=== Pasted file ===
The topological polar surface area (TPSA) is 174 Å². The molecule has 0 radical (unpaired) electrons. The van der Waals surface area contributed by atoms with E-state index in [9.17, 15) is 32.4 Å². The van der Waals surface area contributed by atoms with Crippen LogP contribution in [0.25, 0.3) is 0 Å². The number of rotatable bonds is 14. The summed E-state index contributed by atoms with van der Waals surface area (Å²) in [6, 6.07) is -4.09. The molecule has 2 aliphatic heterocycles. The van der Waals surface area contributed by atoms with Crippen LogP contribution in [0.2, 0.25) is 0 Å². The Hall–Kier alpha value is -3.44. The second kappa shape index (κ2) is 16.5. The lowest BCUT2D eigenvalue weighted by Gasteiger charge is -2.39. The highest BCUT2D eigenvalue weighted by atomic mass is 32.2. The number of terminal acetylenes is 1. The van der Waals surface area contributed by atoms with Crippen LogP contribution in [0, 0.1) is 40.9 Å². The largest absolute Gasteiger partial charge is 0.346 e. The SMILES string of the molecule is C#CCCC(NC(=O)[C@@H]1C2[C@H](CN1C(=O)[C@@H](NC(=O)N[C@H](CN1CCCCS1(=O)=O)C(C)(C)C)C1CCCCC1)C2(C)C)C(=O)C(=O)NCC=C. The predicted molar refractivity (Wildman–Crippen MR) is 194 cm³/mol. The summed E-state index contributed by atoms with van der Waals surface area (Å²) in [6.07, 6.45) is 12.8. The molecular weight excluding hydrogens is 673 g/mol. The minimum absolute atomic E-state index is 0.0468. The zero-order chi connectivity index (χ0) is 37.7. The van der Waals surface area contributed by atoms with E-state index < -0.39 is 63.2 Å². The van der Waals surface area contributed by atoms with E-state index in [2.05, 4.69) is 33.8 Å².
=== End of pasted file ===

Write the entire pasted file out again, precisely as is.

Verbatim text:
The topological polar surface area (TPSA) is 174 Å². The molecule has 0 radical (unpaired) electrons. The van der Waals surface area contributed by atoms with E-state index in [9.17, 15) is 32.4 Å². The van der Waals surface area contributed by atoms with Crippen LogP contribution in [0.25, 0.3) is 0 Å². The number of rotatable bonds is 14. The summed E-state index contributed by atoms with van der Waals surface area (Å²) in [6, 6.07) is -4.09. The molecule has 2 aliphatic heterocycles. The van der Waals surface area contributed by atoms with Crippen LogP contribution in [0.2, 0.25) is 0 Å². The Hall–Kier alpha value is -3.44. The second kappa shape index (κ2) is 16.5. The lowest BCUT2D eigenvalue weighted by Gasteiger charge is -2.39. The highest BCUT2D eigenvalue weighted by atomic mass is 32.2. The number of terminal acetylenes is 1. The van der Waals surface area contributed by atoms with Crippen LogP contribution in [0, 0.1) is 40.9 Å². The largest absolute Gasteiger partial charge is 0.346 e. The SMILES string of the molecule is C#CCCC(NC(=O)[C@@H]1C2[C@H](CN1C(=O)[C@@H](NC(=O)N[C@H](CN1CCCCS1(=O)=O)C(C)(C)C)C1CCCCC1)C2(C)C)C(=O)C(=O)NCC=C. The predicted molar refractivity (Wildman–Crippen MR) is 194 cm³/mol. The summed E-state index contributed by atoms with van der Waals surface area (Å²) in [6.07, 6.45) is 12.8. The molecular weight excluding hydrogens is 673 g/mol. The minimum absolute atomic E-state index is 0.0468. The zero-order chi connectivity index (χ0) is 37.7. The van der Waals surface area contributed by atoms with E-state index < -0.39 is 63.2 Å². The van der Waals surface area contributed by atoms with E-state index in [2.05, 4.69) is 33.8 Å².